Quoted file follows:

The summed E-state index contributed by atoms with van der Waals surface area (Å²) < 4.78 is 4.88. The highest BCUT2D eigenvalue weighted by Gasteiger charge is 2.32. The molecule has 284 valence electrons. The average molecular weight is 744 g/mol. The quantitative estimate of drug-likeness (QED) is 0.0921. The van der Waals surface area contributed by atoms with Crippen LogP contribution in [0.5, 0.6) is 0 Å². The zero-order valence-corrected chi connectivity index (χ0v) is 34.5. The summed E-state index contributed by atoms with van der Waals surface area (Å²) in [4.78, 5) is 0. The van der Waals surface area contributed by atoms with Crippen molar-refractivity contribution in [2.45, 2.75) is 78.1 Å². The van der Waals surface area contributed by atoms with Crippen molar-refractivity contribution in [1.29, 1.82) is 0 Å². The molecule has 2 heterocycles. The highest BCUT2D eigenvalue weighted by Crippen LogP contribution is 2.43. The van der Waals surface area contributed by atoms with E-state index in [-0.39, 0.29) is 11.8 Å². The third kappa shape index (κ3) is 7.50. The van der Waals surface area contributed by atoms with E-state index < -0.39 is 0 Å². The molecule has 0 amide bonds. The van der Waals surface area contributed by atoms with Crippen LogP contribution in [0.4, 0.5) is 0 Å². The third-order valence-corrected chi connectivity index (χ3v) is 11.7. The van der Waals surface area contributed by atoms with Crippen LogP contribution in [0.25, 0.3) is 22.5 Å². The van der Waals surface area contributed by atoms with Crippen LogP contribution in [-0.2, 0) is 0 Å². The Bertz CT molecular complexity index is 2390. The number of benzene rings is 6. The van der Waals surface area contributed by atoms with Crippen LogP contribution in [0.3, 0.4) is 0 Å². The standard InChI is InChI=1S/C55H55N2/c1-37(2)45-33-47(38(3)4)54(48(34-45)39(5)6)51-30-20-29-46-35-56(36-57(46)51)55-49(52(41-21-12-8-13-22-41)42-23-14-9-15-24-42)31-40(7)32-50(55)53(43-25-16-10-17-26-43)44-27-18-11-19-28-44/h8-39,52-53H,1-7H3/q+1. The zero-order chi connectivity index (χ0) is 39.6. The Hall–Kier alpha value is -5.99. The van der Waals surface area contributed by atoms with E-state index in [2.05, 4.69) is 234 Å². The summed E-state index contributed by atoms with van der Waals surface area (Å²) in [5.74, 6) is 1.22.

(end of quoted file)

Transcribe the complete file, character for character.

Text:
The summed E-state index contributed by atoms with van der Waals surface area (Å²) < 4.78 is 4.88. The highest BCUT2D eigenvalue weighted by Gasteiger charge is 2.32. The molecule has 284 valence electrons. The average molecular weight is 744 g/mol. The quantitative estimate of drug-likeness (QED) is 0.0921. The van der Waals surface area contributed by atoms with Crippen LogP contribution in [0.5, 0.6) is 0 Å². The zero-order valence-corrected chi connectivity index (χ0v) is 34.5. The summed E-state index contributed by atoms with van der Waals surface area (Å²) in [4.78, 5) is 0. The van der Waals surface area contributed by atoms with Crippen molar-refractivity contribution in [2.45, 2.75) is 78.1 Å². The van der Waals surface area contributed by atoms with Crippen molar-refractivity contribution in [1.29, 1.82) is 0 Å². The molecule has 2 heterocycles. The highest BCUT2D eigenvalue weighted by Crippen LogP contribution is 2.43. The van der Waals surface area contributed by atoms with E-state index in [-0.39, 0.29) is 11.8 Å². The third kappa shape index (κ3) is 7.50. The van der Waals surface area contributed by atoms with E-state index < -0.39 is 0 Å². The molecule has 0 amide bonds. The van der Waals surface area contributed by atoms with Crippen LogP contribution in [0.4, 0.5) is 0 Å². The third-order valence-corrected chi connectivity index (χ3v) is 11.7. The van der Waals surface area contributed by atoms with Crippen LogP contribution in [0.25, 0.3) is 22.5 Å². The van der Waals surface area contributed by atoms with Crippen LogP contribution in [-0.2, 0) is 0 Å². The Bertz CT molecular complexity index is 2390. The number of benzene rings is 6. The van der Waals surface area contributed by atoms with Crippen LogP contribution in [0.3, 0.4) is 0 Å². The standard InChI is InChI=1S/C55H55N2/c1-37(2)45-33-47(38(3)4)54(48(34-45)39(5)6)51-30-20-29-46-35-56(36-57(46)51)55-49(52(41-21-12-8-13-22-41)42-23-14-9-15-24-42)31-40(7)32-50(55)53(43-25-16-10-17-26-43)44-27-18-11-19-28-44/h8-39,52-53H,1-7H3/q+1. The zero-order chi connectivity index (χ0) is 39.6. The Hall–Kier alpha value is -5.99. The van der Waals surface area contributed by atoms with E-state index in [2.05, 4.69) is 234 Å². The summed E-state index contributed by atoms with van der Waals surface area (Å²) in [5.74, 6) is 1.22.